Screen from NVIDIA Create Custom Resolution. Also possible via ToastyX CRU.

STEP2: Once this is created, adjust “Strobe Phase” via Strobe Utility, or adjust “Strobe Phase”/”Area” via Service Menu of monitor.  Adjust this setting while viewing a motion test TestUFO Strobe Crosstalk (with Blur Reduction/DyAc enabled) in full screen mode to move the double-image “band” offscreen. Test different overdrive settings, but AMA High will usually look the best.

NOTE: Different Vertical Totals are available for different refresh rates, usually bigger Vertical Totals at lower refresh rate. This can require manual experimentation.

For Different Refresh Rates or Different Models of Monitors

Different vertical totals will be needed for different refresh rates, and/or for different monitor models. This will requires lots of manual experimentation.

It is also possible that Blur Busters Forums members have discovered ideal Vertical Total for specific refresh rates and/or specific models of monitors.


Advanced Technical Explanation How Large Vertical Totals Can Reduce Strobe Crosstalk:

1. Why do large Vertical Totals reduce strobe crosstalk?

Monitor manufacturer may use their algorithms to avoid strobe crosstalk (e.g. ULMB).

However, for some monitors (most commonly BenQ/Zowie), there is an end-user method of forcing an accelerated LCD scan out in order to reduce strobe crosstalk. These are “Large Vertical Totals” — the use of a larger blanking interval between refresh cycles.

Advanced users have asked Blur Busters:
Why do Large Vertical Totals improve the quality of Blur Reduction?
Why do Large Vertical Totals reduce the double-image effect (strobe crosstalk) during Blur Reduction?

As seen earlier, Large Vertical Totals are achieved by loading a Custom Resolution Utility (usually ToastyX CRU) to increase the size of the vertical blanking interval (Vertical Total equals the size of vertical resolution plus the size of vertical blanking interval).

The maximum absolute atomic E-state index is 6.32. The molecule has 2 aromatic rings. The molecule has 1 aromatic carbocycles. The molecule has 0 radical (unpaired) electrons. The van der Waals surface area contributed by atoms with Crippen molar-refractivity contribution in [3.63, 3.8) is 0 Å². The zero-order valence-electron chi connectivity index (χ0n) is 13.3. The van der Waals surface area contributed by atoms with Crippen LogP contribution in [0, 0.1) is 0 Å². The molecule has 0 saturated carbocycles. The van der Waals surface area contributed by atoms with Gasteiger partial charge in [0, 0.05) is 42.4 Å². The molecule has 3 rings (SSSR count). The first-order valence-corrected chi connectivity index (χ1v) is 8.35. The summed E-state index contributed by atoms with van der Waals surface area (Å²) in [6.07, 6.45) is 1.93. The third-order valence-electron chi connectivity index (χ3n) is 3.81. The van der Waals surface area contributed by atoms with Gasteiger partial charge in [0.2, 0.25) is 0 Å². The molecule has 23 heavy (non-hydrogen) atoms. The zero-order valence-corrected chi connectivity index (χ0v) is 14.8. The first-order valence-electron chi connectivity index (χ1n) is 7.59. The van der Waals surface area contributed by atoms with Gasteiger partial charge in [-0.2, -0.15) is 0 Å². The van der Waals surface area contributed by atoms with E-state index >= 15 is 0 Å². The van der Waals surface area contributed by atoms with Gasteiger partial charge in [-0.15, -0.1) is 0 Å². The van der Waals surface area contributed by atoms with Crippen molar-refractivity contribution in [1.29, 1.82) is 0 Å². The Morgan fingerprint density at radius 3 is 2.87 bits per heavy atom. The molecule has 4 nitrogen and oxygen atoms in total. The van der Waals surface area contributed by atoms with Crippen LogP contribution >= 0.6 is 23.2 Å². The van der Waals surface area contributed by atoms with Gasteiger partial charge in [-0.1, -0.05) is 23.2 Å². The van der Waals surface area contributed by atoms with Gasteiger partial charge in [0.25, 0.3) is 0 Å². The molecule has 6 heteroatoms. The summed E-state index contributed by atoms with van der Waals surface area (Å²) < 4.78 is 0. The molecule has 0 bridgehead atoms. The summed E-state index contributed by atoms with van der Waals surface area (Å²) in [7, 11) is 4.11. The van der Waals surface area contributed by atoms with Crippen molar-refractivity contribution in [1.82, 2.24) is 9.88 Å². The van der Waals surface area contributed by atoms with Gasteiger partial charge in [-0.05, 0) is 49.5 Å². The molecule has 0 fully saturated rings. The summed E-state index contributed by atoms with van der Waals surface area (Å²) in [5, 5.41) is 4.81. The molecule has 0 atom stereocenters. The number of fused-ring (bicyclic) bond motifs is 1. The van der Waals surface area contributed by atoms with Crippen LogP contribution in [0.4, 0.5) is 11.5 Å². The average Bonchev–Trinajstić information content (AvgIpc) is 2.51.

It can improve the quality of Motion Blur Reduction on certain monitors — most particularly strobe backlights of BENQ Blur Reduction or BENQ DyAc, and a few others. Motion Blur Reduction is accomplished via the use of an optional strobe backlight mode to produce CRT-clarity motion on gaming monitors (e.g. ULMB, LightBoost, BENQ DyAc, etc).

The short answer is large Vertical Totals speeds up painting of refresh cycles onto the LCD (faster scanout per refresh cycle), creating a longer pause between refresh cycles. This makes it easier for strobe backlights to cleanly flash a fully-refreshed LCD panel.

But exactly how does this work? The rest of this article explains why.

2. Strobe crosstalk can affect different parts of the screen

During viewing of a full-screen horizontal panning motion (such as TestUFO Strobe Crosstalk), often strobe crosstalk is worse in certain horizontal bands across the screen. Ideally, it should be clearest in the center of the screen, and worse at the top/bottom edges. However, some monitors can have strobe crosstalk near the middle of the screen.

Image

3. Strobe timing adjustments (“Area”) can change location of strobe crosstalk

Changing the timing of strobe phase (the timing of strobe backlight flash relative to refresh cycle) can change the position of the double-image zone.

The common method of “strobe-phase” adjustment (“Area” setting on new BENQ monitors) by end users — one views a full-screen pattern such as TestUFO Strobe Crosstalk while adjusting.

The strobe-crosstalk double-image zone moves upwards and downwards — strobe crosstalk affects a different part of the image. The most common situation is to adjust until the screen looks clearest (especially screen center).

Some monitors permit this adjustments, such as most new high-refresh-rate BENQ/Zowie gaming monitors. They now provide a 100% fully user-adjustable strobe phase setting (called “Area”, usually via Service Menu) on all their new strobe-capable gaming monitors. Earlier monitors (e.g. XL2720Z) are adjustable via Blur Busters Strobe Utility.

Also, it is important to note certain (unnamed) monitor manufacturers are unfortunately much worse; with non-adjustable strobe crosstalk in the center of the screen at all refresh rates.

Tip: Double Image effects can also be caused by framerates lower than stroberate — aka double-strobing a frame, either via monitor limitation or via running framerates lower than refresh rate. This is not strobe crosstalk. Other monitor manufacturers double-strobes at certain (usually lower) refresh rates forcing a double-image effect above-and-beyond strobe crosstalk. Strobe crosstalk is different: A double image effect being caused by only one flash per frame — strobe-crosstalk creates double images because of strobe backlight flashes occuring during incomplete LCD GtG transitions.